Swedish violist Emilie Hörnlund, of the Chiaroscuro Quartet, discusses how to achieve optimal articulation, balance and flow in the first movement of the first ‘Rasumovsky’ Quartet
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There’s something so joyous and youthful about this movement that it just makes me smile. It’s so sunny, positive and warm, so sparkling and alive – full of almost puppy-like anticipation. I could listen to it on repeat, and I force my kids to listen to it too! Right now it’s my favourite Beethoven quartet. Ask me tomorrow, of course, and I’ll tell you something different.
Beethoven wrote 𝅘𝅥 = 88 in his manuscript for this movement, which is quite fast. In the Chiaroscuro Quartet, violinists Alina Ibragimova and Pablo Hernán Benedí, cellist Claire Thirion and I play just under that, so that the melody sounds bubbly and light, but the triplets don’t sound manic. The main thing is to be aware, trust our instincts and listen.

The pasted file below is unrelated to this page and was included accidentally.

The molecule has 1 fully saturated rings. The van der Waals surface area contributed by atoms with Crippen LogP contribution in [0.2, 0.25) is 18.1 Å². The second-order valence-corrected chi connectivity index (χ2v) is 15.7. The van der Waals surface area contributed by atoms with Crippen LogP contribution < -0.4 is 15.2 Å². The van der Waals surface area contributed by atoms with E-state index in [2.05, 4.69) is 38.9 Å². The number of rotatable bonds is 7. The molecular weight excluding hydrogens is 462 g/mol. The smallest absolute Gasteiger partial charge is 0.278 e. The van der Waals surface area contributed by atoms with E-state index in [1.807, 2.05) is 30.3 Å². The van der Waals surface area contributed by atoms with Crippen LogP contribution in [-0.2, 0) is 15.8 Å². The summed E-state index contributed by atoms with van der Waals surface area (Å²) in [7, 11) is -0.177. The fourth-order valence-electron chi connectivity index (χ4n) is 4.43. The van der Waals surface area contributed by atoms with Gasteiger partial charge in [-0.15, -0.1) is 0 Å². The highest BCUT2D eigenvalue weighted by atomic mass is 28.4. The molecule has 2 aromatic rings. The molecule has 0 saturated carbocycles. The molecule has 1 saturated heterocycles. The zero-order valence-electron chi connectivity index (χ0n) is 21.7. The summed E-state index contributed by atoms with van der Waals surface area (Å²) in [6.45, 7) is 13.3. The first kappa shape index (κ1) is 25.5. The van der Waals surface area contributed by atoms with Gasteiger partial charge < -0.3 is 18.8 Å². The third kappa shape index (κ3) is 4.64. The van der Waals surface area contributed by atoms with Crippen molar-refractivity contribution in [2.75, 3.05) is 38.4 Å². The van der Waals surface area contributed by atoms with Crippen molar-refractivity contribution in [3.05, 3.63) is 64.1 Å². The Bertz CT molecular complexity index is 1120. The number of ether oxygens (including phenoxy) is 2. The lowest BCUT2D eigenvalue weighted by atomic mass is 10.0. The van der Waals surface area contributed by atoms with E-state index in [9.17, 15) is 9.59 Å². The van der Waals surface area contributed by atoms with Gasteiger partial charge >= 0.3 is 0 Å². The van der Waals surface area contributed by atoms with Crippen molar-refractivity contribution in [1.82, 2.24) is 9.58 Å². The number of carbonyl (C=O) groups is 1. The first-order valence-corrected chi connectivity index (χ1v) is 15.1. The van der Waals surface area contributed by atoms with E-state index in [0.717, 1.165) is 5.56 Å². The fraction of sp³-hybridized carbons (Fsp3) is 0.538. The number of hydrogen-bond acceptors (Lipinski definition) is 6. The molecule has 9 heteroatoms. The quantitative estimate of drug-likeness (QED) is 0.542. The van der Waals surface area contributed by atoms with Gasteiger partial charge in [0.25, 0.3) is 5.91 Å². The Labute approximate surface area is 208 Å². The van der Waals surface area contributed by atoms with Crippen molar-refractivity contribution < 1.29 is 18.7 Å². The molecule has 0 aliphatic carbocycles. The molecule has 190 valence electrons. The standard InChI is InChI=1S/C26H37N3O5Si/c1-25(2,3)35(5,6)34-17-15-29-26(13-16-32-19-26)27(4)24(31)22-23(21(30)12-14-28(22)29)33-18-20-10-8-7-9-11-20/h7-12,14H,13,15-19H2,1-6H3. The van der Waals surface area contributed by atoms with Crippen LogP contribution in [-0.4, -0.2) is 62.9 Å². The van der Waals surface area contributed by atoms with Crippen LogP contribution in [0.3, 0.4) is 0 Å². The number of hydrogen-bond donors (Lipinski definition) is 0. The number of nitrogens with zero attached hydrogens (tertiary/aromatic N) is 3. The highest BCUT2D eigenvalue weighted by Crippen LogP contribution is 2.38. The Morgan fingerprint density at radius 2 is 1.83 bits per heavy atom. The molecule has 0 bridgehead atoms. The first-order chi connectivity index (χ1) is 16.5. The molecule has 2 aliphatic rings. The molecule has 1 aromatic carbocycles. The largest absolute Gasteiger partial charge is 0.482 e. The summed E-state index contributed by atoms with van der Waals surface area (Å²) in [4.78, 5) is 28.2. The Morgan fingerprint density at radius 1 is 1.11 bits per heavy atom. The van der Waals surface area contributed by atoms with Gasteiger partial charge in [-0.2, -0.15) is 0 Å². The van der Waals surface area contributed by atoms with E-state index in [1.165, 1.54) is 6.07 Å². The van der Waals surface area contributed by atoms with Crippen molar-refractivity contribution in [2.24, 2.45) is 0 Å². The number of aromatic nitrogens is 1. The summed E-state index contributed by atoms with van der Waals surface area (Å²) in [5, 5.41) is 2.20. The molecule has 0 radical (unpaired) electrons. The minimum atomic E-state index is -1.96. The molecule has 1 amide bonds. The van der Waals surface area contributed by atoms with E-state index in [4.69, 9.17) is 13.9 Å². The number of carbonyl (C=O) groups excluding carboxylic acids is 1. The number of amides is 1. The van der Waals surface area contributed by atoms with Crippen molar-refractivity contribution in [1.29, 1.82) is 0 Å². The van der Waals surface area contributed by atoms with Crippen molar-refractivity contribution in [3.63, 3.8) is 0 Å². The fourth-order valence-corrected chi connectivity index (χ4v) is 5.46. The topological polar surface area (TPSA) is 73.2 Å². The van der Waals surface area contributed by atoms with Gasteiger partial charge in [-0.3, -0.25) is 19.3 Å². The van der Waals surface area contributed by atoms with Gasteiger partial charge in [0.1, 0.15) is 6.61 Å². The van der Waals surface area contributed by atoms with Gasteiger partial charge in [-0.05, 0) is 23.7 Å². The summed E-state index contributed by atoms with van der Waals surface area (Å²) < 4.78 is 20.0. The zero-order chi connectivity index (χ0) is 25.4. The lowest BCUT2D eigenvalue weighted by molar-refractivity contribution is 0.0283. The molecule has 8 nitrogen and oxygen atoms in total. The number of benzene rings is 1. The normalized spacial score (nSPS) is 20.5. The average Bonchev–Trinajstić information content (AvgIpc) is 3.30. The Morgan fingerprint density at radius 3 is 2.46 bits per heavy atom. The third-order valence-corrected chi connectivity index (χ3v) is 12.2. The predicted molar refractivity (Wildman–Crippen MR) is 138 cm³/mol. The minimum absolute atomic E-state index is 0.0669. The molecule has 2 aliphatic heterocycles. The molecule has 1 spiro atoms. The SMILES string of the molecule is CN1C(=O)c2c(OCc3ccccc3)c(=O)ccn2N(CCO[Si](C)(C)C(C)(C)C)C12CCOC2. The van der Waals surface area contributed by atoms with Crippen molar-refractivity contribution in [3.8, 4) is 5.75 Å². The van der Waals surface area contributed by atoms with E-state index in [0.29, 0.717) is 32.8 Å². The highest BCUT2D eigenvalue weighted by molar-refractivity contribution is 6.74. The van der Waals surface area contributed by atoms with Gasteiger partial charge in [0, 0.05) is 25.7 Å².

To us, it’s the job of the second violin and viola to set the scene and get everything going. We breathe with Claire as she begins her melody, then play without a firm start, as though we are opening the curtains on music that has already begun. Modern players sometimes play these quavers (e) bouncily, but we use gut strings and Classical bows, so we feel that the note lengths can be healthy, as long as they don’t become dull or lose their usefulness. Of course, it is possible to do short articulation with a Classical bow, but a more brushed effect makes more sense to us musically. Whatever you decide, make sure that you are guided by what you want to hear, not by the limitations of your technique. That is also important in places such as bar 37, where the notes should sound equal wherever they fall in the bow.
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